• Search
  • Lost Password?
Sharing our love for authors, and the stories they are inspired to tell.

‘Relative Fortunes’
by Marlowe Benn
Book Beginnings
First Lines

image of a woman sat reading by an open window - caption reads 'will these first few lines capture our imagination' - used as the image for Book Beginnings / First Lines, posts

For all you ‘First Page Browsers’

Cover image of the book 'Relative Fortunes' by the author Marlowe Benn



” Two bankers – one gray and stout, the other pink and merely soft about the jowls – conferred in low voices outside the office door, flicking pained glances through the window’s gold lettering. Julia smoothed the gloves across her knee to feign indifference and watched from the shadows of her hat brim. It mattered to her what the men said, and also that they not realize how much.

They stepped back into the room, closing the door with a solemn click. The older man sat in the remaining client chair, beside Julia. She was flanked.

‘It’s a privilege to meet you at least, Miss Kydd,’ the older man said. ‘I remember your father well, and of course your brother has been a valued client for years. This bank and the Kydd family have enjoyed a long and cordial relationship, as you know.’

She blanched at talk of satisfied generations. Trouble, then.

‘Naturally we’d like to help,’ he went on, stroking his jaw as if to coax forth a kinder way to phrase what must follow, ‘but I’m afraid what you ask is impossible. While it’s true the account is registered in your name and technically the money is yours, the terms of the trust prohibit release of funds to anyone other than the trustee or his assigned proxies. Not even to you.’ He forced a cough. ‘Particularly not to you. That’s rather the point of a trust, after all.’

Julia re-crossed her legs. She pointed out that she was no longer a child. In less than three weeks, her twenty-fifth birthday would render the issue moot. ‘I’ve lived independently in London for some time now and am quite capable of managing my own funds. If Philip were available, I’m sure he’d authorize this, but he’s not, and frankly I’m in a bit of a pinch.’ “

So, you have taken a look, will you read the book?

Let me know what you think in the comments section below.

Just to give you an extra helping hand, here is the book’s premise …

RELATIVE FORTUNES – (Julia Kydd – Book #1)

Cover image of the book 'Relative Fortunes' by the author Marlowe BennIn 1920s New York, the price of a woman’s independence can be exorbitant—even fatal.

In 1924 Manhattan, women’s suffrage is old news. For sophisticated booklover Julia Kydd, life’s too short for politics. With her cropped hair and penchant for independent living, Julia wants only to launch her own new private press. But as a woman, Julia must fight for what’s hers—including the inheritance her estranged half brother, Philip, has challenged, putting her aspirations in jeopardy.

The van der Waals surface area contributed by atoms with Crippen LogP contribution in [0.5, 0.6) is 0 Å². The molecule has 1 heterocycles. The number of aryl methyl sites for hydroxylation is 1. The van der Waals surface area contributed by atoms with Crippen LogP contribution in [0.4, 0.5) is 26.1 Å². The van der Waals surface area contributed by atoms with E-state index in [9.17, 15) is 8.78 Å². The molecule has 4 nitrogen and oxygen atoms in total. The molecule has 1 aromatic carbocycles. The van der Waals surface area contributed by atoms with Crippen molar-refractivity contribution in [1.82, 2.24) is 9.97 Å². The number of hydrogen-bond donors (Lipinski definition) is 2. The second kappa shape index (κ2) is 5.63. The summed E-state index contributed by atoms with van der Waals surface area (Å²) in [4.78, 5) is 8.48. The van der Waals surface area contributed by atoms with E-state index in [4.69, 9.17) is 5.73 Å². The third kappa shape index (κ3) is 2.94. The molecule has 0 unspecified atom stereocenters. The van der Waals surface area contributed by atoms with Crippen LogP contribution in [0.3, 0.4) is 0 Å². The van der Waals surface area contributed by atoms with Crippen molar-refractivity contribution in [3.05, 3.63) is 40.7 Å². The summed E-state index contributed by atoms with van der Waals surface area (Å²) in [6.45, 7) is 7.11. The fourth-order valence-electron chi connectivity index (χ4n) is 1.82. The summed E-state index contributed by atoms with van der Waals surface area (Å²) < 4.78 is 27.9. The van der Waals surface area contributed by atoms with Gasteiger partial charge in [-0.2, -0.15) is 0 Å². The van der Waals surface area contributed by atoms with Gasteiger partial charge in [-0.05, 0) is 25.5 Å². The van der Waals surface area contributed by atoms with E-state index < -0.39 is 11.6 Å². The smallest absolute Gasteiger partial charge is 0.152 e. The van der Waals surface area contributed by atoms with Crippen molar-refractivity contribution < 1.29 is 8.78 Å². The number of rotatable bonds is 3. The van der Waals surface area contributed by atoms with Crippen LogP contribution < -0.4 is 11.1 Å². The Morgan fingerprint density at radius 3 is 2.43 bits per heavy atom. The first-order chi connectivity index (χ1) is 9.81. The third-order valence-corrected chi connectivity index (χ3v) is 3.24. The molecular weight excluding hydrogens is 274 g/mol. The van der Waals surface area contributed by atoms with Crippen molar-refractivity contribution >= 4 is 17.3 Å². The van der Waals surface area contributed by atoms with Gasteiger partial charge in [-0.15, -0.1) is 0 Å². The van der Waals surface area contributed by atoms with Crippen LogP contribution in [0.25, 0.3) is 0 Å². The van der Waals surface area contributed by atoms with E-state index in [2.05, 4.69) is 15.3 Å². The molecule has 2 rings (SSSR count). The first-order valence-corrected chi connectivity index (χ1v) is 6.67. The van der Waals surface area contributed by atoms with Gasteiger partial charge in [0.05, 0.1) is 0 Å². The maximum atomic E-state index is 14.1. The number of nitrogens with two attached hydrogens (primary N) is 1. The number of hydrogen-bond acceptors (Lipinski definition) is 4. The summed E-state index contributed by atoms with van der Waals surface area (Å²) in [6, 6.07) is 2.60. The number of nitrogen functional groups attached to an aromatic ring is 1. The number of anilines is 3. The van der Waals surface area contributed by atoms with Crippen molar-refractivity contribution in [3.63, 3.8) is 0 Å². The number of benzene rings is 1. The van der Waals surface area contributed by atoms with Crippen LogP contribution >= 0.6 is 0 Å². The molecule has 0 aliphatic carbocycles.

When her friend’s sister, Naomi Rankin, dies suddenly of an apparent suicide, Julia is shocked at the wealthy family’s indifference toward the ardent suffragist’s death. Naomi chose poverty and hardship over a submissive marriage and a husband’s control of her money. Now, her death suggests the struggle was more than she could bear.

Julia, however, is skeptical. Doubtful of her suspicions, Philip proposes a glib wager: if Julia can prove Naomi was in fact murdered, he’ll drop his claims to her wealth. Julia soon discovers Naomi’s life was as turbulent and enigmatic as her death. And as she gets closer to the truth, Julia sees there’s much more at stake than her inheritance…


Image of author Marlowe Benn - image credit to Keith BrofskyBorn near Boston, Marlowe grew up in an Illinois college town along the Mississippi River.

She holds a master’s degree in the book arts from the University of Alabama and a doctorate in the history of books from the University of California, Berkeley.

A former editor, college teacher, and letterpress printer, Marlowe lives with her husband on an island near Seattle.

Visit Marlowe at her website

Follow Marlowe on Twitter

Check in with Marlowe on Facebook

“I think writer’s block comes from setting your expectations too high. Think of athletes or musicians, who practice daily for untold hours just to develop skills and then maintain and polish them. If you think of writing in the same way, as practice more than performance, the pressure’s off. Let it flow and see what happens.”

“Everyone says it’s important to not get discouraged, and they’re right. But be smart about it. Most of all, take yourself seriously. That means always be willing to step back and reflect on or learn from the discouraging signals. In other words, the “no’s” or passes are trying to teach you something. Be strong, be brave. Listen and learn, and then make your work better.”

A picture button for book beginnings at Rose City Reader

You might also like to visit Gilion, over at ‘Rose City Reader‘, where you can share links to the book beginnings from her own reading schedule and that of many of our fellow bloggers. There are always plenty of new authors and titles to be discovered.

Written by

I can’t remember a time, even as a child, when I haven’t been passionate about books and reading.